How low? That knowledge only comes with shooting experience. The best rule of thumb is to aim low, then aim lower! Soon your instincts will take over and you’ll begin hitting with surprising consistency! Since no two bowfishing shots are alike in range or depth, sight-equipped bows are a hindrance. Shooting instinctively and letting the shot happen naturally is the ideal method for arrowing rough fish. Also, to block out annoying surface glare and make the task of spotting and arrowing fish easier it is a must that you wear a quality pair of polarized sunglasses and a hat with an efficient sun blocking brim.

My above gar hunt represented a typical, (albeit very exciting) bowfishing outing. Previously, I started my season in early May hunting for bowfin (dogfish) and common carp. I usually continue to hunt carp, buffalo and gar throughout the summer and into early fall. I also travel to neighboring states to hunt Asian bighead carp (a plankton feeding river-ine fish that can easily attain weights in excess of 50 pounds) and white amur (grass carp).
Even with all this variety, I always find time to make several forays for “dusk to dawn’ hunts. My bowfishing rig sports a 2,000-watt generator which sends power to a bank of halogen lamps that pierce the inky blackness, illuminating the water around my boat for 10 yards. Despite the constant humming produced by the generator rough fish like buffalo, carp, sheephead and gar are more relaxed at night and far easier to approach. In fact nighttime bowfishing is so productive many bowfishers (especially those in southern states, where day- time temps can reach dangerous levels) ignore day-light hunting altogether and do all of their bowfishing under the cover of darkness.


I’ve been a self-proclaimed bowfishing addict for 20 years and I’ve acquired all the latest gear to make myself a more efficient predator of fish. I didn’t start out that way though. Like many other youngsters, I literally cut my bowhunting teeth on rough fish at an early age. Each spring when the annual sucker spawning runs were in full gear my buddies and I would grab our little fiberglass recurves and wooden arrows (equipped with crude homemade barbed fishing heads) and dash for the nearest creek in anticipation of filling our stringers with cold water suckers.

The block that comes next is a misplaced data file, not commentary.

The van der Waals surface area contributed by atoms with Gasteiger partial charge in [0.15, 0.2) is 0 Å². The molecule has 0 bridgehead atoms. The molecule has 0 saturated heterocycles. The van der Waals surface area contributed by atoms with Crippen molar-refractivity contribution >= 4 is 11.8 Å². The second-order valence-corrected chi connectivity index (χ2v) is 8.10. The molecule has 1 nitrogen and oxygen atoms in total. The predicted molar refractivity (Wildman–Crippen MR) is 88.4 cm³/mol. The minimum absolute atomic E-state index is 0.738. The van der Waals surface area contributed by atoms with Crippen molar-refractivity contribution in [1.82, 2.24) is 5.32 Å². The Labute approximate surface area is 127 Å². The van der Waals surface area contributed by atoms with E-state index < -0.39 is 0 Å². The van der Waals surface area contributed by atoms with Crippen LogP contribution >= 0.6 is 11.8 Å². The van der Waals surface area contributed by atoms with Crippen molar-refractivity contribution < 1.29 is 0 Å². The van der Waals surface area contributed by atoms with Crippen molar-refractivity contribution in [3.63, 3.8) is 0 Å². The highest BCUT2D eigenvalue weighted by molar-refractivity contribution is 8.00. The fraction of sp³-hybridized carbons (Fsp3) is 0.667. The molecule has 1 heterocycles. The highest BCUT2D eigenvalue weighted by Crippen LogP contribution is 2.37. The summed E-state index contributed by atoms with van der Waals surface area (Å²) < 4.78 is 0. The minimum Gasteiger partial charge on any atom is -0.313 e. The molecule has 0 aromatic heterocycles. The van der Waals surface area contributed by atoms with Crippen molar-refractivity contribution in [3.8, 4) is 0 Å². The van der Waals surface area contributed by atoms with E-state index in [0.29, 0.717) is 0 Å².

Those early days provided a lot of action (which is what restless young archers crave) in the form of endless shot opportunities and heavy bags of fish. But, the real challenge was bringing our fish to shore after a successful shot, You see, at the time we neither had the inclination or resources to attach a reel and line to our bows. So…after arrowing a fish we’d simply ditch our bows and race downstream after the fast departing fish! Knowing where the fish was in the stream was fairly easy; we just had to keep an eye on our brightly colored fletchings juning up like oversized pencil bobbers through the water’s surface. Of course, we had to sprint well ahead of our quarry and ambush them on a shallow stretch to finally bring them to hand. This was accomplished by grasping the arrow and fish simultaneously and tossing the squirming, slippery prize onto the bank.

It was definitely great fun for neophyte archers like us. Because bowfishing is a year-round, day or night sport in many states, it is ideally suited for passionate bowhunters of any age looking to extend their hunting season. Be careful, however because bowfishing excitement is contagious. Your bowhunting goals may soon include harvesting trophies like 4O-pound carp, 50-pound buffalo fish and maybe even 5-
foot streamlined predators with bony armatures and mouths stuffed full of needle sharp teeth!

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Published by archerchick on 22 Feb 2010

One Day Gobbler- By Joe Bell

One-Day Gobbler – By Joe Bell

Bowhunting turkeys is no gimme, yet with the right tactics and a drive to succeed, luck will eventually shine through.

http://www.bowandarrowhunting.com


We strolled across the darkened field as dawn’s orange-red plume was rising above the horizon. Double Bull specialist Tom Carroll pulled a crow call from his pocket and blasted through the pre-dawn silence to rile up any nearby gobblers. Immediately a tom fired back, giving us his approximate location. Tom and his good hunting buddy Jeff Zimmerman, who designs game calls, are experts at this trade. Me, I’m more of of a western big-game fanatic, so I just watched and admired these guys who have such intense enthusiasm for bowhunting long beards.

We set up in a meadow of trees, a natural strutting site for big gobblers, according to Tom. Quickly we popped up the Double Bull T-5 Pro Staff blinds. Tom and I would be in one while Jeff would set up 50 or so yards to our side-just in case the birds did something unorthodox. The Flambeau decoys were in place 15 yards from the shooting window, and I was on ready with my bow clutched in my hand.

Minutes went by, the sound of his gobbles telling us he was on the ground now. The hunt was on. Soon the sound grew louder as he closed in on us. Tom and Jeff worked in tandem, reverbating clucks, purrs and yelps with such precision and smoothness.